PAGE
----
Milky way galaxy

Discussion in 'Astronomy, Exobiology, & Cosmology' started by timojin, Nov 20, 2015.

  1. timojin Valued Senior Member

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    How fast does our galaxy spins ? Does it spins into the same direction ?
     
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  3. Russ_Watters Not a Trump supporter... Valued Senior Member

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    A galaxy is not a single object, it is a collection of stars and solar systems, all in separate orbits -- but pretty much all orbiting in the same direction. Ours takes about 250 million years to complete an orbit.
     
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  5. timojin Valued Senior Member

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    Thank you I know a galaxy have large number of solar systems . I understand the galaxy have a black hole . So are you saying the spin of one revolution take 250 million years ?
    My other question is our solar system spinning in the same direction ?
     
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  7. paddoboy Valued Senior Member

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    Give or take a million years or so, yes. And to put that 250 million years in perspective, the speed of solar system about the galactic center is around 250kms/sec.
    Our solar system's spin axis is not aligned with the galaxy's spin axis and is inclined at about 60 degrees, and many other variations with other stars are likely. But all stars are essentially spinning in the same direction as Russ has told you.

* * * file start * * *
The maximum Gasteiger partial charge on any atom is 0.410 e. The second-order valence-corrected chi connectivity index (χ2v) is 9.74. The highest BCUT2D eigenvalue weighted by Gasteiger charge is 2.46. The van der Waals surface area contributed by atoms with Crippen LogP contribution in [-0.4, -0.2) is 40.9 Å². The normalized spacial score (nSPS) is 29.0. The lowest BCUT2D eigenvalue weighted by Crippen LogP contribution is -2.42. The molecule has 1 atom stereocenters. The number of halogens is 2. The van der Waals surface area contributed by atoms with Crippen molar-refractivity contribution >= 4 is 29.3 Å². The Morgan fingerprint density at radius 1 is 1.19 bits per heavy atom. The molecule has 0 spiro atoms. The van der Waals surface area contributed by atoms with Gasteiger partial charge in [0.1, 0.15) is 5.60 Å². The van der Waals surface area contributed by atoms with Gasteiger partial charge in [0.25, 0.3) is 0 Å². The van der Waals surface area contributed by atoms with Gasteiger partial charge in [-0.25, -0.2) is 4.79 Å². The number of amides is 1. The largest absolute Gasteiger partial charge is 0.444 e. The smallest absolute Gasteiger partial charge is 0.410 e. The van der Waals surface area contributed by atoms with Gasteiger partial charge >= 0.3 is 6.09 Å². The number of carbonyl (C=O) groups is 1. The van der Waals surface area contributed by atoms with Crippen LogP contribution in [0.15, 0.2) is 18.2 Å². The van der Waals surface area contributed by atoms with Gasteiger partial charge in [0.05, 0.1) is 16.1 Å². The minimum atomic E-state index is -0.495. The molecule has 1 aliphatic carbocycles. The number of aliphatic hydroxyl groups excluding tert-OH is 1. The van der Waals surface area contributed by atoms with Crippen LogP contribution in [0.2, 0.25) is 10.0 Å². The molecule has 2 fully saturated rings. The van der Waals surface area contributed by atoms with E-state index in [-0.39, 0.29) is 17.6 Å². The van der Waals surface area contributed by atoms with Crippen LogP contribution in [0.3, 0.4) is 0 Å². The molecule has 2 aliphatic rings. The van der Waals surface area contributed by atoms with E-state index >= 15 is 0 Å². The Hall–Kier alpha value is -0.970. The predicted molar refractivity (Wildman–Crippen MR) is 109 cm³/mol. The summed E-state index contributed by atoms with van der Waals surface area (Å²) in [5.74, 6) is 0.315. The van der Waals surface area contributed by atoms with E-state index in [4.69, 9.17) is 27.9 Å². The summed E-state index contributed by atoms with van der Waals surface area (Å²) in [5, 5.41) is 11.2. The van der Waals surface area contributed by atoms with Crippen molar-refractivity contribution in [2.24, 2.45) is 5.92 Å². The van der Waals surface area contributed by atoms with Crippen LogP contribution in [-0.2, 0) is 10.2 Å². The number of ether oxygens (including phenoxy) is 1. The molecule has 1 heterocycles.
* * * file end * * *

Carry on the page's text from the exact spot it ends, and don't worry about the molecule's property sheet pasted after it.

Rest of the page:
Each star and its system of planets is somewhat influenced by other stars and their system of planets, which are all originally governed by the initial gaseous nebula from whence it collapsed.
    While all are though influenced by other nearby stars and of course by the central SMBH in the direction of the galactic center and Sagittarius A.
     
  8. Russ_Watters Not a Trump supporter... Valued Senior Member

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    Just for our solar system. Solar systems closer to the center orbit faster and ones further away orbit slower.
     
  9. timojin Valued Senior Member

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    Where are we locate within the galaxy ( inside or outside of the spiral ?
     
  10. Janus58 Valued Senior Member

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    The galaxy has two major spiral arms, We are in neither, but are in a minor arm (or spur) called the Orion arm/spur.
     
  11. paddoboy Valued Senior Member

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    In what is sometimes called the outer suburbs or the Orion arm.
    Nothing in anyway special.
     
  12. Russ_Watters Not a Trump supporter... Valued Senior Member

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    We're something like a third to halfway out.
     
  13. timojin Valued Senior Member